The second part of Gordon Gates’ article on whether you can receive Social Security disability benefits while incarcerated, talks about hearings in prison.
The problem – incarcerated claimants often do not get treatment from physicians who are very interested in filling out forms or helping the prisoner/claimant. Further, judges tend to be somewhat skeptical about the credibility of an imprisoned claimant.
I have done hearings in prisons and I agree with his concerns. It is much harder to prove a case for someone who is incarcerated.
- You do not get to see your own doctor.
- You can wait weeks or months to get medical care.
- You may not get the medical care you need.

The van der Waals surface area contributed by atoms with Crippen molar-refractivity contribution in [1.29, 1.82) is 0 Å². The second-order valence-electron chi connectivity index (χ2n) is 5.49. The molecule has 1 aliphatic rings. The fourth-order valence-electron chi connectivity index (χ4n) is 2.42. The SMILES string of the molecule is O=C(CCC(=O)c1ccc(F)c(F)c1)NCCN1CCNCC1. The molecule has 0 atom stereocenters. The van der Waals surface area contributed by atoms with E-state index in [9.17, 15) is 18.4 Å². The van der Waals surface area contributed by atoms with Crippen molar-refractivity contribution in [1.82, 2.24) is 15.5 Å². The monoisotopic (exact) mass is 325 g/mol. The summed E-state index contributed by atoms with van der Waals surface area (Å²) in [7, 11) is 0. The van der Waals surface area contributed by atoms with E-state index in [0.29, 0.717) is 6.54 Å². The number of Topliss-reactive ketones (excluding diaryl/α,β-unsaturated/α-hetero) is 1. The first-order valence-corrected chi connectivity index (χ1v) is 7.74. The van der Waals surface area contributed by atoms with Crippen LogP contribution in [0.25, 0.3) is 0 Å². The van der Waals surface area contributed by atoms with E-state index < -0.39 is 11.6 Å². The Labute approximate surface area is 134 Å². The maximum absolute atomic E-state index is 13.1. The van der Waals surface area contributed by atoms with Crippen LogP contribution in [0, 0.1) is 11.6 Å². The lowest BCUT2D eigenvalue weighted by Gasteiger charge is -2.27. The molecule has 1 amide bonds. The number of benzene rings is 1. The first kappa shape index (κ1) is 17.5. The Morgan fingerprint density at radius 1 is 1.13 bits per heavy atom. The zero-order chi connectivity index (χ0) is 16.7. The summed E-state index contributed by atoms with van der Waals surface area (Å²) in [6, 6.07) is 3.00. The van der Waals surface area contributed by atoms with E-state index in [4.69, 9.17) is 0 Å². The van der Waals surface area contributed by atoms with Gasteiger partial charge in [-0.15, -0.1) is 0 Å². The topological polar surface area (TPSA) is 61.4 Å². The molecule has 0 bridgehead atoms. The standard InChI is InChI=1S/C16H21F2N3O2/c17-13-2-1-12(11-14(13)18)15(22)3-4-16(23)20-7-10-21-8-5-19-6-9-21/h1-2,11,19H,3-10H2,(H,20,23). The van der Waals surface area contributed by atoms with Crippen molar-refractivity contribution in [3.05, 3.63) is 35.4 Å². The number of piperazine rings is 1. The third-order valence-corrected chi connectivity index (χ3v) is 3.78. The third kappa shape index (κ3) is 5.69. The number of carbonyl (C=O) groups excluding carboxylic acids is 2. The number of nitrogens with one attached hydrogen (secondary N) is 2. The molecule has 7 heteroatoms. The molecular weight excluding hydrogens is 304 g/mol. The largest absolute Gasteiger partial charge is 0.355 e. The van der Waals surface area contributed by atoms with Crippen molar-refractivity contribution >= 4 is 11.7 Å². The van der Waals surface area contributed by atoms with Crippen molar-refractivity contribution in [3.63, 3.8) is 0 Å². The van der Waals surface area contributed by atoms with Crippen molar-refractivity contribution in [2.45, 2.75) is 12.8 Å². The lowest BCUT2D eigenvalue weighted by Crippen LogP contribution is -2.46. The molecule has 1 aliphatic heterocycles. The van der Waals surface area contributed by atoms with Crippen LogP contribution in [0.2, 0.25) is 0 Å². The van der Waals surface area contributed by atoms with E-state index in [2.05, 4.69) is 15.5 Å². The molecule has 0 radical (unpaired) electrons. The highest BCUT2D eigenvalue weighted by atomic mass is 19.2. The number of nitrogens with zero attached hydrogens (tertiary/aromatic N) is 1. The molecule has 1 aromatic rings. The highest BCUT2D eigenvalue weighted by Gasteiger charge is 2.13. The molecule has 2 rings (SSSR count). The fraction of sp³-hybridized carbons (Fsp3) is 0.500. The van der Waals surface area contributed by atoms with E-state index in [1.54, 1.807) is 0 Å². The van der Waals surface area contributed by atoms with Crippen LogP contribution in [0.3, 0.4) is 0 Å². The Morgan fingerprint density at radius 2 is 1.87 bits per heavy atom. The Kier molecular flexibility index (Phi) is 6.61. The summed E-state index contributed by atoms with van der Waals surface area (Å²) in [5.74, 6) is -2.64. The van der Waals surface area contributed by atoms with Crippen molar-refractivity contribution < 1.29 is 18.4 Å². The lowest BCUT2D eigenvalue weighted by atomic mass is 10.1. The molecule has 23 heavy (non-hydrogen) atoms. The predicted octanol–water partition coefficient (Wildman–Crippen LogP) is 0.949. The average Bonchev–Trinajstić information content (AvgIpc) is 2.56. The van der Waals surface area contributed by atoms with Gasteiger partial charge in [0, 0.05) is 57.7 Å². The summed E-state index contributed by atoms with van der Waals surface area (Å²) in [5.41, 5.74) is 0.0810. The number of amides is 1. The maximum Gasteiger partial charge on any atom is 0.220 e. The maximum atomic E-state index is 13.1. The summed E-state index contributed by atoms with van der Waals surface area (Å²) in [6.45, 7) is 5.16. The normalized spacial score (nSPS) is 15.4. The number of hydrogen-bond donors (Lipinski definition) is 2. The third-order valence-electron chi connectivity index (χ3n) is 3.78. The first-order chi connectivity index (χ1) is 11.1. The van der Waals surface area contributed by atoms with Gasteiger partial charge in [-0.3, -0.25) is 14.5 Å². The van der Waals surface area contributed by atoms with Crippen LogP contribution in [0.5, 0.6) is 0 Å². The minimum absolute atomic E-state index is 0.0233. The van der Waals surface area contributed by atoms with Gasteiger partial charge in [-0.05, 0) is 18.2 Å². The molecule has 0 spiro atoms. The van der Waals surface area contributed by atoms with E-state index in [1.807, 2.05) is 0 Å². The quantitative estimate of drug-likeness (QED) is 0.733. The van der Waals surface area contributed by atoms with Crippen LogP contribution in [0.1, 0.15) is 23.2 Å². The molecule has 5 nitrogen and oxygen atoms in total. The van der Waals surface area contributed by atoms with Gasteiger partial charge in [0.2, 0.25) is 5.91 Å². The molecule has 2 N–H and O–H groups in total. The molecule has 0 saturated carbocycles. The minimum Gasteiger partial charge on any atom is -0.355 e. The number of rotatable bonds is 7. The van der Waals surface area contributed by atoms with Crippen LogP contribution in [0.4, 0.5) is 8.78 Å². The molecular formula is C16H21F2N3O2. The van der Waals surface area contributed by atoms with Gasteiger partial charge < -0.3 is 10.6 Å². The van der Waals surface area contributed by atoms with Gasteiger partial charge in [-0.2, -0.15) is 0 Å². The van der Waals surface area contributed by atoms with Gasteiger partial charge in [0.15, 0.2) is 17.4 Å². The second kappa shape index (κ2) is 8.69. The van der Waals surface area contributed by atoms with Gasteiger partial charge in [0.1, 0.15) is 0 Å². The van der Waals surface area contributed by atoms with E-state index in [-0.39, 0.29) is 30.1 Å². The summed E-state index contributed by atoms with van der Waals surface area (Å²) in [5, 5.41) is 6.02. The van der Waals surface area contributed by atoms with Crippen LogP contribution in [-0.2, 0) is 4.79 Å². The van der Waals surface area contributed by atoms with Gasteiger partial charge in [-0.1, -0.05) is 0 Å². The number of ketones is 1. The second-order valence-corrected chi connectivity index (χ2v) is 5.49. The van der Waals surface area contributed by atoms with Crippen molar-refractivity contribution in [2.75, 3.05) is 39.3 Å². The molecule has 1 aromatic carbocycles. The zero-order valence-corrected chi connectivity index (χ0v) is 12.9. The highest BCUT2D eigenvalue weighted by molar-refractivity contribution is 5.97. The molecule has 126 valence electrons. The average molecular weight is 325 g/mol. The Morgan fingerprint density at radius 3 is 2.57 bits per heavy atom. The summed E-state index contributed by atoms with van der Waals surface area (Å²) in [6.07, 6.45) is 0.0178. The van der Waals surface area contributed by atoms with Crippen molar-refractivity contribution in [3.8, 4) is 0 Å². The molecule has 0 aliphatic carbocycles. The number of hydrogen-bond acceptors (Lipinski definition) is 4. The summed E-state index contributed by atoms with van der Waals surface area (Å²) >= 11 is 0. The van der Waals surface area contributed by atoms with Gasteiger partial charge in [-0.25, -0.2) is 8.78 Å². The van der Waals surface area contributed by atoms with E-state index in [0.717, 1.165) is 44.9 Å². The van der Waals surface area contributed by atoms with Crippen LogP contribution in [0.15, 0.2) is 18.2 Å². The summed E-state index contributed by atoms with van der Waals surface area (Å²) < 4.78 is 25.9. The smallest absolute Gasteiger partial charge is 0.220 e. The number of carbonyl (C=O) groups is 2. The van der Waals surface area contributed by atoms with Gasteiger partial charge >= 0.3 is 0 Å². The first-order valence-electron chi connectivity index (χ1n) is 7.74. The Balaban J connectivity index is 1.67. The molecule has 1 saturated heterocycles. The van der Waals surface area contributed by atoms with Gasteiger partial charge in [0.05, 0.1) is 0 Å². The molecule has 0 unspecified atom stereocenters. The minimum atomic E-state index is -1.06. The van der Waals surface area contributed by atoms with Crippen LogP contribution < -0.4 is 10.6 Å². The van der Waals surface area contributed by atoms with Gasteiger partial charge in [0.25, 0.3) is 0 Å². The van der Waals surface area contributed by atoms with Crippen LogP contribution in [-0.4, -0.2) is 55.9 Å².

- Medical providers may doubt that you have a particular condition or doubt its severity, even if the condition was well documented before the incarceration.
- Just documenting the impairment can be next to impossible in some cases.
If you are close to your release date, it can be useful to try request a continuance until you are out and can see your own doctor.
Also, if there is a question about the severity of your medical condition, Social Security may send you for a consultative examination – which also requires you to be out of jail or prison.
If you cannot continue your case, does not mean you wont win. Just put on the best case you can.
CC Photo by Hernan PiÃ±era